I write this between periods of dozing on our way home from Appleton, Wisconsin. We just wrapped up an eight-game road trip, and are coming home to play the last regular season series against Clinton (Texas Rangers affiliate) beginning Friday.
While this was not the first two-city and weeklong road trip we made this season, it feels like it was the longest, and the team is finally happy to be returning home. More importantly, we were able to clinch the wild card playoff spot Wednesday night with a 3-2 win. Aside from player development, the goal every year for a team is to make the playoffs. Emphasis for the first half of the season is generally put on player development, but there is a transformation in the second half atmosphere that puts winning at a higher level.
After clinching the playoff berth, there was an incredible celebratory mood in the clubhouse. A major goal of ours had finally been achieved. Our hitting coach joked that this team might have taken the longest road possible to get to this point, but no one can take away from what we were able to accomplish. There is validity in this statement, especially after our solid 14-11 start in April led into a woeful 7-21 May. While pitching was strong during that time, the bats were as cold as the weather was when we rolled into Cedar Rapids at the beginning of April, with the team last in the league in batting. However, the team kept grinding throughout the dismal times, and this, combined with the renewed optimism that comes with the start of the second half enabled us to put ourselves in the playoffs.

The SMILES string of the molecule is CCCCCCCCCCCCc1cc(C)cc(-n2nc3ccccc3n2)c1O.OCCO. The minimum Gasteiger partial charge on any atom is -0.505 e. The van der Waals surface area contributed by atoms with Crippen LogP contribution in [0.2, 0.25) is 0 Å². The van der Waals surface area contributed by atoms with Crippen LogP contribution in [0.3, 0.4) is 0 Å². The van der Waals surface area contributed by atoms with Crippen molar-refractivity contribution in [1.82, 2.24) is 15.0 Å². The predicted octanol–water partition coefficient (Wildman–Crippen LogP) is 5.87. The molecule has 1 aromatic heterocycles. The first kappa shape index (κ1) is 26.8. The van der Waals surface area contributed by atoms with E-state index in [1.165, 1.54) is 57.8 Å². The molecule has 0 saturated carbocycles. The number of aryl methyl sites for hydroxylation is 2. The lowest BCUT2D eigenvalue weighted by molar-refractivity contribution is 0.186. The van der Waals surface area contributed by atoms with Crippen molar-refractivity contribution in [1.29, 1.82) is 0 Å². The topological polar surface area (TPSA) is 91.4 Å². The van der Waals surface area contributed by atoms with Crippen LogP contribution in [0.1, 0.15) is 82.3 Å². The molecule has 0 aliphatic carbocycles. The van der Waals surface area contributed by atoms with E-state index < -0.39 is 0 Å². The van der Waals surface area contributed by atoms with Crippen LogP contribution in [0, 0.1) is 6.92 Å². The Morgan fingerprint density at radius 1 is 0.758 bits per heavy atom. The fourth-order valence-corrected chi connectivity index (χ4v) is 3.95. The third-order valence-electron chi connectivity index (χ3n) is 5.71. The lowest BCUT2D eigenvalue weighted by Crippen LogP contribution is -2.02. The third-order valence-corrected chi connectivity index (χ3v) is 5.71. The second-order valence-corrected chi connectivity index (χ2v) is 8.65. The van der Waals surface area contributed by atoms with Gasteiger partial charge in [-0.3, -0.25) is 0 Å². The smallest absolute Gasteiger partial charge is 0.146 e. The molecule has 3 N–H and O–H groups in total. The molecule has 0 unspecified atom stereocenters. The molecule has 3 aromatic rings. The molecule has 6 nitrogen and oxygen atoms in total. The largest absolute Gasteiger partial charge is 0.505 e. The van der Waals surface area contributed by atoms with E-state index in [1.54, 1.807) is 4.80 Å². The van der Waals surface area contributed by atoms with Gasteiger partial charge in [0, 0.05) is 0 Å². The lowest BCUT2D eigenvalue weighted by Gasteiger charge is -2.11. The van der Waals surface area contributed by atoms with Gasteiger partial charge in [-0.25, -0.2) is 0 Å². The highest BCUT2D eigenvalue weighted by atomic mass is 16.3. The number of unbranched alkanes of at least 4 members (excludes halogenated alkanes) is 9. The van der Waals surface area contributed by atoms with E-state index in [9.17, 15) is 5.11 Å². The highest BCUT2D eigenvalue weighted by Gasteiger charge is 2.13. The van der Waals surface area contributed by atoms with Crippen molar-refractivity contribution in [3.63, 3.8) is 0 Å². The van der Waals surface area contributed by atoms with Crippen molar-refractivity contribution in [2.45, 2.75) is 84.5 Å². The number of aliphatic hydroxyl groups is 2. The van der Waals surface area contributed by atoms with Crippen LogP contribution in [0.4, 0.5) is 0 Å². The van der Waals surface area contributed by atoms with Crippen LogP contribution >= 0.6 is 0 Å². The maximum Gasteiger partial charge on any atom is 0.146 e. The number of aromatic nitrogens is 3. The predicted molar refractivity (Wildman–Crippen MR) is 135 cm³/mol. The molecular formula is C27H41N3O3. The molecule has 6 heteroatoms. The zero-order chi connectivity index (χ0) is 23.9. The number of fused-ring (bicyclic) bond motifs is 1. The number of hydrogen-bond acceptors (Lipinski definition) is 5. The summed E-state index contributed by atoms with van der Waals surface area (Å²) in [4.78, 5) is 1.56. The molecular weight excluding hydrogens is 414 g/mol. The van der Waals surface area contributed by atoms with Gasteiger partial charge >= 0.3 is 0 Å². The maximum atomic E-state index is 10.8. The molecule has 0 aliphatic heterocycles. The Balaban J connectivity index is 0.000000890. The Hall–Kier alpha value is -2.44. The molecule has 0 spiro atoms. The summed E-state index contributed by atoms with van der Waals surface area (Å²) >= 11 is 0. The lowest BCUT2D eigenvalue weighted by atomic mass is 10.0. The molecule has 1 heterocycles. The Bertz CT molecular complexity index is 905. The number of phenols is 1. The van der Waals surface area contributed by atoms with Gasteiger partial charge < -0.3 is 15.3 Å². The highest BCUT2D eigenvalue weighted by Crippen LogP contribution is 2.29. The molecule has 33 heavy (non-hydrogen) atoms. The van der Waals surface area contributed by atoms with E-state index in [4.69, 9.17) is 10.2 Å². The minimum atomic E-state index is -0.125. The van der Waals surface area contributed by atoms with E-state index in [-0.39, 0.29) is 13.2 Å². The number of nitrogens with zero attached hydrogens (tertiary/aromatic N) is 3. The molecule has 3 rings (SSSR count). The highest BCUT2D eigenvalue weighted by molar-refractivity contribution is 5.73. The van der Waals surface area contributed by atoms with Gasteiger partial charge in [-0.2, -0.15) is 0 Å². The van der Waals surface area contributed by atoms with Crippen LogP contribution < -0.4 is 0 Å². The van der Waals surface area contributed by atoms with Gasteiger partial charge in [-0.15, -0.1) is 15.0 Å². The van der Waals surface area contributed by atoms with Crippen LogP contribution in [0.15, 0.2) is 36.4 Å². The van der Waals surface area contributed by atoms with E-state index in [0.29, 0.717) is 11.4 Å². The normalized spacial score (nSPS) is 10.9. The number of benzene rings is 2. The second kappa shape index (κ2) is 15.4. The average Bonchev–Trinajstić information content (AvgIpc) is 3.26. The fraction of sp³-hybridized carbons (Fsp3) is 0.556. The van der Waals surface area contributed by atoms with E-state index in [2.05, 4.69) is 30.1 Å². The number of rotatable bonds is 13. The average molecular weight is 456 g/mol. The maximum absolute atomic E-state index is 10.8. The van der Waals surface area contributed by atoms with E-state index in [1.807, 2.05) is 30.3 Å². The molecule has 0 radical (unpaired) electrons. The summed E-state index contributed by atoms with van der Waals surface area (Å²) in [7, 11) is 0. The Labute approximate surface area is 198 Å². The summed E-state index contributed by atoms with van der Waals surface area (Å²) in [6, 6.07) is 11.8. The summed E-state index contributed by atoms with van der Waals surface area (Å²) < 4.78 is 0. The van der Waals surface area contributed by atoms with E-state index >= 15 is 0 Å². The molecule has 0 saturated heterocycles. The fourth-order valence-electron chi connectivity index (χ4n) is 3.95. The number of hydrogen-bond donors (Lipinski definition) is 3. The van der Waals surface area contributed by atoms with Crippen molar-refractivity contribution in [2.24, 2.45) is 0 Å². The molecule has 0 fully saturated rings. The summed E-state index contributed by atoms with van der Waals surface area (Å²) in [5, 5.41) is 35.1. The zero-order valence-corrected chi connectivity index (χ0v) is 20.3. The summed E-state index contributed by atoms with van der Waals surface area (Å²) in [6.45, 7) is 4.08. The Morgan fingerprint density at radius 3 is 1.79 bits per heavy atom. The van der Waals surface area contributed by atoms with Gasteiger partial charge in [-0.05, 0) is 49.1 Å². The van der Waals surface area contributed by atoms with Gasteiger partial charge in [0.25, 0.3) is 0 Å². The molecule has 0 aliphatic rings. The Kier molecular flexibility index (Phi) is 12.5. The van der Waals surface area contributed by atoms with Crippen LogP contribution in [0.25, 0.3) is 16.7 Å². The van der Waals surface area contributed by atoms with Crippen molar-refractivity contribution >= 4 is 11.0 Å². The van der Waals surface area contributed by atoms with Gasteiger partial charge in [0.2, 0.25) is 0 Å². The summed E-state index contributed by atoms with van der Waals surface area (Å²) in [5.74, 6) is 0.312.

This playoff berth is a testament to all of the effort the players and staff have put in throughout the season. While adversity struck at inopportune times, the team came together and persevered. We had to absorb the losses of players leaving from promotion, but this only improved the team collectively as everyone else stepped up their game to make up for their departures. We had to deal with the emotional strains of seeing friends let go, but again, this brought the team together further and the attitude of “playing for each other” became prevalent.
In the end, this is the epitome of baseball. It is a team sport made up of individual efforts, and it requires that these individual efforts be selfless and have a team-first priority, not me-first. Once August rolls around, a player has an idea of where his statistics are going to finish for the season, and this is where “playing for each other” becomes most important. While performing one’s role is stressed throughout the season, its importance is highlighted in big games during a playoff run. Putting the team first and moving a runner over wins championships, while trying to drive a run in by yourself only precludes you from the opportunity.
While this may not been the banner season that is remembered for decades to come, for the players on this team, it is a season that will evoke success, regardless of how the playoffs conclude. Yes, we are hungry to win the Midwest League Championship and that is now our goal, but the year will not be a failure if we do not finish with the hardware. We will be using this final regular season series with Clinton to gear up for the post-season. As we finally pull into the stadium about four and a half hours after departing Appleton, I will conclude with a quote we heard earlier this season: “You are never as bad as you think you are, and you are never as good as you think you are.” Despite this modest approach, right now, we think we are damn good.